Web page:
Travel restrictions were already in place effectively stopping new arrivals so critics of the US leader say the move is more a message to his base.
US President Donald Trump has signed a new executive order suspending all immigration into the US temporarily because of the coronavirus pandemic.
The move comes amid what was already an effective cessation of entry into the US because of fears over the spread of the Covid-19, with airlines halting international flights and the border officials halting entry for everyone but US nationals and residents.
“In light of the attack from the Invisible Enemy, as well as the need to protect the jobs of our GREAT American Citizens, I will be signing an Executive Order to temporarily suspend immigration into the United States!” Trump said in a statement published by the White House.
While the statement is not clear on what happens to those on immigrant visas set to expire in the coming weeks and months, the White House has previously extended the visas of non-immigrant workers currently in the US.
The mention of the need to protect jobs however, falls into line with Trump’s pre-pandemic election campaign rhetoric, in which he urged fellow US politicians to back his attempts to cut down on immigration.
Trump’s latest statement comes as 22 million US residents have been made unemployed in just three weeks due to pandemic-related lockdowns with millions more set to be added to that total in the coming weeks.
It also comes during an election year with the US electorate's opinion of Trump’s handling of the pandemic likely to influence the outcome of the vote.
The US is the worst hit country in the world for coronavirus cases and deaths with 793,000 cases and over 42,000 deaths at the time of publication on April 21.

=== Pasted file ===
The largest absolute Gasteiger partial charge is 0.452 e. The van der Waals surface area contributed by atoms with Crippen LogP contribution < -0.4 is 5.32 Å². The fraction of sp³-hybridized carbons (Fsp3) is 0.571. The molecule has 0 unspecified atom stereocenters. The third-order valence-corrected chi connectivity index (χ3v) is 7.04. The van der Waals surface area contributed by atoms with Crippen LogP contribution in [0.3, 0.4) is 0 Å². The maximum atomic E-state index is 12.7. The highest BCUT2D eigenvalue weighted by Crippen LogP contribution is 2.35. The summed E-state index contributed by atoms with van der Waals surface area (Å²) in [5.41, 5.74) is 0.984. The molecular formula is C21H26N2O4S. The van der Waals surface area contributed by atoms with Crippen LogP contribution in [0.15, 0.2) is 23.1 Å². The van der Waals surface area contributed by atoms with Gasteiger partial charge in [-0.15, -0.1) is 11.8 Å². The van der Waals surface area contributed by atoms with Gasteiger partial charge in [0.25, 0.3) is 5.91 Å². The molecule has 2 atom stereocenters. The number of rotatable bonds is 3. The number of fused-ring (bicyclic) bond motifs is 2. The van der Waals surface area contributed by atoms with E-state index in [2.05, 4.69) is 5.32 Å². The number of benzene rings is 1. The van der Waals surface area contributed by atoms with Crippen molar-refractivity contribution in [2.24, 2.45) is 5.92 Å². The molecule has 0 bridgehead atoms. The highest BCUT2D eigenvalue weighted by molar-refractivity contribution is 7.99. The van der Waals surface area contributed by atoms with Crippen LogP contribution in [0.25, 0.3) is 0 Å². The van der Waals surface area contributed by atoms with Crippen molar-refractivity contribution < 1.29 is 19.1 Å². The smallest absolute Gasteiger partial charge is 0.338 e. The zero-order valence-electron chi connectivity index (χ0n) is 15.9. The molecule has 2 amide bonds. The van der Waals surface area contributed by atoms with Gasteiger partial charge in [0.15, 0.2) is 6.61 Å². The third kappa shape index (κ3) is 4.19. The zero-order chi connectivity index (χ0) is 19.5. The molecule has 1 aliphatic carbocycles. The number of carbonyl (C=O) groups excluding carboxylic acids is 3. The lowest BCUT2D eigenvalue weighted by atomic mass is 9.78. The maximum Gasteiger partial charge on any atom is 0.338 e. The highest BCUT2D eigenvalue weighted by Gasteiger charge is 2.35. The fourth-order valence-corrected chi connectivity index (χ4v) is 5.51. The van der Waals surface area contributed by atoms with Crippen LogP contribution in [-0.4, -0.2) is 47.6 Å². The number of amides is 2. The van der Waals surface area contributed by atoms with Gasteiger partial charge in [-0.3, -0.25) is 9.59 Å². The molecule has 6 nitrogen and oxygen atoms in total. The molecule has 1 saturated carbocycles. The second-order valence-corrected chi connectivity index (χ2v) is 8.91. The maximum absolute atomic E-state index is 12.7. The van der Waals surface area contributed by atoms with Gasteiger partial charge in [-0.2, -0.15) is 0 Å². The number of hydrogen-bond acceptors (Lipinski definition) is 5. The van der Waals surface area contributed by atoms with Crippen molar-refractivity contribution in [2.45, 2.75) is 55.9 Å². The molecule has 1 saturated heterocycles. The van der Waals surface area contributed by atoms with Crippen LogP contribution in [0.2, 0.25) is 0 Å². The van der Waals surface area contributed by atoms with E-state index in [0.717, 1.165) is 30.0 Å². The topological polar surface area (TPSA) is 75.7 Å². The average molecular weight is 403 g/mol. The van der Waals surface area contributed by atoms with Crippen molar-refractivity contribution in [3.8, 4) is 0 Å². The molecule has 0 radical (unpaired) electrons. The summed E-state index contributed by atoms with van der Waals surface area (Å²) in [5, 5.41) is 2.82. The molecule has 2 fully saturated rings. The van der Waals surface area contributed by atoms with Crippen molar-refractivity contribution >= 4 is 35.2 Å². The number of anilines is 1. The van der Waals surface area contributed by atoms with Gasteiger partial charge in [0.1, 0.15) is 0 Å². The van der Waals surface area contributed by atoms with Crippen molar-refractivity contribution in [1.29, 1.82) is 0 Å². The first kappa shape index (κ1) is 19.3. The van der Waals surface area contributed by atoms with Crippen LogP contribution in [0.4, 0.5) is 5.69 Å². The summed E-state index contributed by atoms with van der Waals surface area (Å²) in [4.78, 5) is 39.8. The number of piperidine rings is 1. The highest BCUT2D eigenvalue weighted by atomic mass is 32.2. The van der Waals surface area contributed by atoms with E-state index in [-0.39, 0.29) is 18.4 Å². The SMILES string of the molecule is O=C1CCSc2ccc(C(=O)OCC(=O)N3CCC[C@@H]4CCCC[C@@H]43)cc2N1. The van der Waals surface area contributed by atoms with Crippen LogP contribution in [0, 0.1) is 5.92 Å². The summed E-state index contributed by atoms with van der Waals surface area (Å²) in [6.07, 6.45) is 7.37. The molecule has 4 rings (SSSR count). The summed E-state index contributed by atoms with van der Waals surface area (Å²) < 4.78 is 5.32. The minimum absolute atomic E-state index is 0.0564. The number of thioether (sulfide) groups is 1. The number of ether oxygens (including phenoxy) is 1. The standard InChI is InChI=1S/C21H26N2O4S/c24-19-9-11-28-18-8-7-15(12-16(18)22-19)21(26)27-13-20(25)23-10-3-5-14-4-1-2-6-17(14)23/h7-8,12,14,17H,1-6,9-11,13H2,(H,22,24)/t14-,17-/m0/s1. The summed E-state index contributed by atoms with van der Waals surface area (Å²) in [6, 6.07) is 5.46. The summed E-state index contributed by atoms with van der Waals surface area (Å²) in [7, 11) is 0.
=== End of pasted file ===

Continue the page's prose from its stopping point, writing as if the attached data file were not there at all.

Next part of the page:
Many Democrat opponents of the president have therefore railed against his latest policy decision for being more motivated by political ideology than safety concerns.
“Immigration has nearly stopped and the US has far more cases than any other country,” said Democrat congressman Don Beyer, adding: “This is just xenophobic scapegoating.”
Fellow Democrat Joaquin Castro said: “This action is not only an attempt to divert attention away from Trump’s failure to stop the spread of the coronavirus and save lives, but an authoritarian-like move to take advantage of a crisis and advance his anti-immigrant agenda. We must come together to reject his division.”
While Trump supporters, such as Students for Trump co-founder Ryan Fournier, encouraged the president to formalise the measure so that it applies after the pandemic too.
“This is a perfect opportunity for President Trump to strengthen and fix our broken immigration system,” Fournier wrote.
While approval ratings for Trump’s handling of the crisis lie at about the 45 percent region, largely along partisan lines, researchers have found decreasing faith in the economy among ordinary Americans.
Unemployment rates stood at 4.7 percent upon Trump’s accession to the White House in January 2017, slowly dropping to around 3.5 percent just before the US started taking measures to mitigate the spread of the virus in February 2020.
The figure for March 2020 was 4.4 percent with a further rise certain for April.
The US like other countries hit by the coronavirus pandemic is facing long term financial instability as businesses suffer from lack of spending during the lockdown.
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